Neutral endopeptidase modulates septic shock

Ann N Y Acad Sci. 1996 Mar 22;780:156-63. doi: 10.1111/j.1749-6632.1996.tb15119.x.

Abstract

Neutral endopeptidase (NEP; EC 3.4.24.11) is a type-2 cell-surface metalloproteinase known by a variety of eponyms, including enkephalinase, common acute lymphoblastic leukemia antigen (CALLA), and CD10. Identified substrates are largely neural or humoral oligopeptide agonists, and the enzyme functions to terminate signaling by degrading the ligand, analogous to the acetylcholine/acetylcholinesterase system. Targeted disruption of the NEP locus in mice results in enhanced lethality to endotoxin shock with a pronounced gene-dosage effect. The site(s) of action appears downstream from release of TNF and IL-1, as NEP-deficient animals demonstrate increased sensitivity to these mediators as well. This unexpected finding indicates an important protective role for NEP in septic shock.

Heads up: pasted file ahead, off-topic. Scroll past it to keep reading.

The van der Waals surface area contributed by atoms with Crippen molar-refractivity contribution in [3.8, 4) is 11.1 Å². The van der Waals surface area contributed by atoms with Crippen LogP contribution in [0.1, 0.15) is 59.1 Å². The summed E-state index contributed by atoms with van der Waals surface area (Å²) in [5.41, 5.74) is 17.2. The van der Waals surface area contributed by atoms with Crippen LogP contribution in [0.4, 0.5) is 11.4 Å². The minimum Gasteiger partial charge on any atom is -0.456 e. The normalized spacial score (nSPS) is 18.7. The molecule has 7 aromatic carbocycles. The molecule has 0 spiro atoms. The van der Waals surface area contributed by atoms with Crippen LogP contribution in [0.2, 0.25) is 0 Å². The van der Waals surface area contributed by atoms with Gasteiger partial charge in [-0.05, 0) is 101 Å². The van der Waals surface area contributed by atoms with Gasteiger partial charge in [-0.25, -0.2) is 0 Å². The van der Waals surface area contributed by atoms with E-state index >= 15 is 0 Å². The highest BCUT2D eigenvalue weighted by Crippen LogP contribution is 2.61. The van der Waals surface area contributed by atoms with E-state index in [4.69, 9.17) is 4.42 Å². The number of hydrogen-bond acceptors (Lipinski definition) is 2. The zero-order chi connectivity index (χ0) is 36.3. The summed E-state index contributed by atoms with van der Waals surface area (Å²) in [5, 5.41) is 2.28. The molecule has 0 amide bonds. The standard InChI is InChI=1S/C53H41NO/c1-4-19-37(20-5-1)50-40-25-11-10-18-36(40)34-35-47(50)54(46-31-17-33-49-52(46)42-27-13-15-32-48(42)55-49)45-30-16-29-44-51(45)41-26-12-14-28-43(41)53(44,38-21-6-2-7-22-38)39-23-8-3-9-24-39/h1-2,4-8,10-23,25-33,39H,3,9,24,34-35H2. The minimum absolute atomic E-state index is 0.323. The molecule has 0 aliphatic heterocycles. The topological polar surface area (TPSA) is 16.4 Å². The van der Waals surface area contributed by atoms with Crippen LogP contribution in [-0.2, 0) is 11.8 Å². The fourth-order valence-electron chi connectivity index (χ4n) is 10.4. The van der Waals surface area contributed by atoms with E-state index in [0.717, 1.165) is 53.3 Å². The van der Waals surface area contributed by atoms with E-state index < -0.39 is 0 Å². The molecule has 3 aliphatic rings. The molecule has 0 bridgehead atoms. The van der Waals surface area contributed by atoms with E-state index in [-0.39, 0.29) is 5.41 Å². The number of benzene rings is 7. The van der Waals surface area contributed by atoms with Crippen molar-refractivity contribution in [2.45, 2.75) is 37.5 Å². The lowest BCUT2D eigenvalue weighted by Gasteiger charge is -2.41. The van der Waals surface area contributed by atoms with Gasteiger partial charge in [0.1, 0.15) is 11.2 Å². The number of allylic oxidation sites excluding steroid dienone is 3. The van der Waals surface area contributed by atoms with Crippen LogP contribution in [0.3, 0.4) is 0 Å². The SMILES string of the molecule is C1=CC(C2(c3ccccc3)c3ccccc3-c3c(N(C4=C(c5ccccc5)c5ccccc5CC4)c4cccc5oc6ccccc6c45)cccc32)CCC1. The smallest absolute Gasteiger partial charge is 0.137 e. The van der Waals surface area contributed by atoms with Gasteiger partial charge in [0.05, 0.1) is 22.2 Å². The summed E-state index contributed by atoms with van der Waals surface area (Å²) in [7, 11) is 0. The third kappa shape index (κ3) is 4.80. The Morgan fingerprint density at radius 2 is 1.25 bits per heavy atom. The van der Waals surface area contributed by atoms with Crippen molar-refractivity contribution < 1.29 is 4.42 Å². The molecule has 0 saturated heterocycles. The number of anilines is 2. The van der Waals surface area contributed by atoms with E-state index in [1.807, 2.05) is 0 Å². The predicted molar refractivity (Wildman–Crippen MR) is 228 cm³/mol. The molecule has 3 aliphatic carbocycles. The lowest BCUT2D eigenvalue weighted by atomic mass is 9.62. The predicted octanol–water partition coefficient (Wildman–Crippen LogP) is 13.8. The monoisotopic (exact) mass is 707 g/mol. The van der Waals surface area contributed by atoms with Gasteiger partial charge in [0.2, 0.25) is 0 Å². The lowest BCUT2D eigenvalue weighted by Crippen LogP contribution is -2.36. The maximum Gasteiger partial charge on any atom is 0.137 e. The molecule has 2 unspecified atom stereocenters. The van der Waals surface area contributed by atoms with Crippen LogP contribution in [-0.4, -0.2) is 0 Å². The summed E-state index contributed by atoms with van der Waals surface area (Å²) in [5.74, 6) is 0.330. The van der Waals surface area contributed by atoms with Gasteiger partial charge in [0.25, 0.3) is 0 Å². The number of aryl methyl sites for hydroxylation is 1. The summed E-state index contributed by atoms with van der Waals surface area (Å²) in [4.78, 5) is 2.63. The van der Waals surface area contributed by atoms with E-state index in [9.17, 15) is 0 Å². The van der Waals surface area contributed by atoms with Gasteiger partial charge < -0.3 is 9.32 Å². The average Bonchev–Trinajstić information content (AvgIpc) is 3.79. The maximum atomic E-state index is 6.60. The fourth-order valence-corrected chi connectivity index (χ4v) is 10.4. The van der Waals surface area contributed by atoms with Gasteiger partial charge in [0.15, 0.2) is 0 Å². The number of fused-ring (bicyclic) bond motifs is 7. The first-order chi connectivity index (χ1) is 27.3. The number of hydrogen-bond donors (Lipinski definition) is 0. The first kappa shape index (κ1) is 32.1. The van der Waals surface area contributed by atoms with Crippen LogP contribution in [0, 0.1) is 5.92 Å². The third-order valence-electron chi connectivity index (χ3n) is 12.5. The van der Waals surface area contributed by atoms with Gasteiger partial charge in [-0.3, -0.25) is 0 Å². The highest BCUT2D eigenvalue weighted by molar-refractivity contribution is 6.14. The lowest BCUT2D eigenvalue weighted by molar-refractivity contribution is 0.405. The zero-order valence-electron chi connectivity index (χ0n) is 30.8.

Publication types

  • Research Support, Non-U.S. Gov't
  • Research Support, U.S. Gov't, P.H.S.

MeSH terms

  • Amino Acid Sequence
  • Animals
  • Bacterial Toxins
  • Endotoxins
  • Female
  • Gene Targeting
  • Genomic Library
  • Humans
  • Male
  • Mice
  • Mice, Inbred C57BL
  • Mice, Transgenic
  • Molecular Sequence Data
  • Neprilysin / genetics
  • Neprilysin / metabolism*
  • Regression Analysis
  • Salmonella enteritidis
  • Shock, Septic / enzymology*
  • Shock, Septic / prevention & control

Substances

  • Bacterial Toxins
  • Endotoxins
  • salmonella toxin
  • Neprilysin